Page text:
This compromise would tip the balance towards a broad form of amnesty, something anathema to conservatives. Given this apparent end game, it was not surprising that praise for the House GOP principles came from members of the Senate’s “Gang of Eight.” Democrat Senator Chuck Schumer of New York commented, “While these standards are certainly not everything we would agree with, they leave a real possibility that Democrats and Republicans, in both the House and Senate, can in some way come together and pass immigration reform that both sides can accept.” Senator John McCain of Arizona commended Boehner for “[getting] control of his conference.” He added, “I’ve been digging for that pony for a long time.”
This latest foray into immigration politics provoked a predictable backlash from conservatives. Both pundits and grassroots leaders questioned the timing and substance of the reforms. William Kristol, editor of the conservative magazine The Weekly Standard, called the renewed immigration efforts “a recipe for disaster.” National Review chimed in with an editorial entitled, “Don’t Do It.” The editors explained, “The last thing the party needs is a brutal intramural fight when it has been dealt a winning hand,” i.e., public disapproval of ObamaCare.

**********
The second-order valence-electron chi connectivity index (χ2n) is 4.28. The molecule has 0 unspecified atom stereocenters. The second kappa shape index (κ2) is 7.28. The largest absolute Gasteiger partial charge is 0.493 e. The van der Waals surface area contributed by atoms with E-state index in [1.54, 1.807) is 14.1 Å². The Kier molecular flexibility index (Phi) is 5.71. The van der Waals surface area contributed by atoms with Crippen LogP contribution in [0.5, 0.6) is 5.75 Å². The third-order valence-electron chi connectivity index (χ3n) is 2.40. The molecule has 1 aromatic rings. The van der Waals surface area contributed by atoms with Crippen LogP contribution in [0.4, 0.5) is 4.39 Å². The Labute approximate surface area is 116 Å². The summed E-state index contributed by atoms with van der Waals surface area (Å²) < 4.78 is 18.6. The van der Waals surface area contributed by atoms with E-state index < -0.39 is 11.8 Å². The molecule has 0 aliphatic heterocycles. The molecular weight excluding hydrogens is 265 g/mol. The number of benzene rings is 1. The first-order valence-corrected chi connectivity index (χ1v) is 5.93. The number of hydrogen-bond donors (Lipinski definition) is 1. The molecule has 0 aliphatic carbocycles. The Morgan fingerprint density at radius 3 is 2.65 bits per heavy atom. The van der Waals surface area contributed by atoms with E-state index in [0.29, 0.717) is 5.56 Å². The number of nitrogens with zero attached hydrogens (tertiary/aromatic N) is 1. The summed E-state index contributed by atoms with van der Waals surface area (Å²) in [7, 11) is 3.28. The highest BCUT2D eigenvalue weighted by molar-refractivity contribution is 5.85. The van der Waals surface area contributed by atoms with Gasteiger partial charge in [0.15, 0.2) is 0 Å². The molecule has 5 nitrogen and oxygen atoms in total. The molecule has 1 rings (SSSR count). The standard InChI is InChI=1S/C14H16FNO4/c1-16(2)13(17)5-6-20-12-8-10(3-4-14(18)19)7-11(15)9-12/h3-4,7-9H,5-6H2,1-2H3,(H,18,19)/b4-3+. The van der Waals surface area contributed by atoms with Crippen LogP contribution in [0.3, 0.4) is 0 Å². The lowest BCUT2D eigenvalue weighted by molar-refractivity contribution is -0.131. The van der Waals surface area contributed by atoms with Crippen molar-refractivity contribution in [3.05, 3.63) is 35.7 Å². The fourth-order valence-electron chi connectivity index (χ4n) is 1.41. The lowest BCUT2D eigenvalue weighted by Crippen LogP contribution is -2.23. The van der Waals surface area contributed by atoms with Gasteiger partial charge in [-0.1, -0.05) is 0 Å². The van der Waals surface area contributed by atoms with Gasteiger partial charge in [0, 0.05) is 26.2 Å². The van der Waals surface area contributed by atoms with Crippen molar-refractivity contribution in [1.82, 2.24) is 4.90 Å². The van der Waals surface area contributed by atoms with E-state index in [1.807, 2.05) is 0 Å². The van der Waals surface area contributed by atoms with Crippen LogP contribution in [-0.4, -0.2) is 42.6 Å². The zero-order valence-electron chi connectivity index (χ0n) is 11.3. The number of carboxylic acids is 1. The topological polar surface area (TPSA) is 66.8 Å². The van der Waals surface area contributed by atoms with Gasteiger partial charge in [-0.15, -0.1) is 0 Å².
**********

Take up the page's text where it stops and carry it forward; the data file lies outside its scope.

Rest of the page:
Senator Ted Cruz told the conservative online publication Breitbart, “Amnesty is wrong in any circumstance, and if we are going to fix our broken immigration system – and we should – it makes much more sense to do so next year, so that we are negotiating a responsible solution with a Republican Senate majority rather than with Chuck Schumer.”
The coming weeks will determine whether the latest pursuit of a form of amnesty for the nation’s illegal immigrants will finally make it out of the United States Congress and onto President Obama’s desk.
Andrew Thomas is a graduate of the University of Missouri and Harvard Law School. Twice elected as Maricopa County Attorney, the district attorney for greater Phoenix, Arizona, Thomas served a county of four million residents and ran one of the largest prosecutor’s offices in the nation. He established a national reputation for fighting violent crime, identity theft, drug abuse and illegal immigration. He is the author of four books, including Clarence Thomas: A Biography and the The People v. Harvard Law: How America’s Oldest Law School Turned Its Back on Free Speech. Mr. Thomas is also a contributor to SFPPR News & Analysis.